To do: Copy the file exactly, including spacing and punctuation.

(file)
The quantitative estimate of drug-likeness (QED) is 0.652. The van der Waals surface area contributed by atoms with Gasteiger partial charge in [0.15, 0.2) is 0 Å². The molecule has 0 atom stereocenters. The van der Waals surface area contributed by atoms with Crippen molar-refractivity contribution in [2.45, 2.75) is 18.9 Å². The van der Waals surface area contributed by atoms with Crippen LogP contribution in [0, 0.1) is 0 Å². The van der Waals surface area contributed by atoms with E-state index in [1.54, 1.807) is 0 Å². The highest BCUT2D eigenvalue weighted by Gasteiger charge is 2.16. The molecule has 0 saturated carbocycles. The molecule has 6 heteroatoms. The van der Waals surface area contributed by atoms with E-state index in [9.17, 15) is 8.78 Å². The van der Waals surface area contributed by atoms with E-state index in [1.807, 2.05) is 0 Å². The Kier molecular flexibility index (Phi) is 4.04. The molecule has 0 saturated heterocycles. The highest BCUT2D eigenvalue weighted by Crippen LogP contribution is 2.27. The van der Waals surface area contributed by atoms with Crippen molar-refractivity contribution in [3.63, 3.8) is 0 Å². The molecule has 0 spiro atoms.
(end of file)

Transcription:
The quantitative estimate of drug-likeness (QED) is 0.652. The van der Waals surface area contributed by atoms with Gasteiger partial charge in [0.15, 0.2) is 0 Å². The molecule has 0 atom stereocenters. The van der Waals surface area contributed by atoms with Crippen molar-refractivity contribution in [2.45, 2.75) is 18.9 Å². The van der Waals surface area contributed by atoms with Crippen LogP contribution in [0, 0.1) is 0 Å². The van der Waals surface area contributed by atoms with E-state index in [1.54, 1.807) is 0 Å². The highest BCUT2D eigenvalue weighted by Gasteiger charge is 2.16. The molecule has 0 saturated carbocycles. The molecule has 6 heteroatoms. The van der Waals surface area contributed by atoms with E-state index in [9.17, 15) is 8.78 Å². The van der Waals surface area contributed by atoms with E-state index in [1.807, 2.05) is 0 Å². The Kier molecular flexibility index (Phi) is 4.04. The molecule has 0 saturated heterocycles. The highest BCUT2D eigenvalue weighted by Crippen LogP contribution is 2.27. The van der Waals surface area contributed by atoms with Crippen molar-refractivity contribution in [3.63, 3.8) is 0 Å². The molecule has 0 spiro atoms.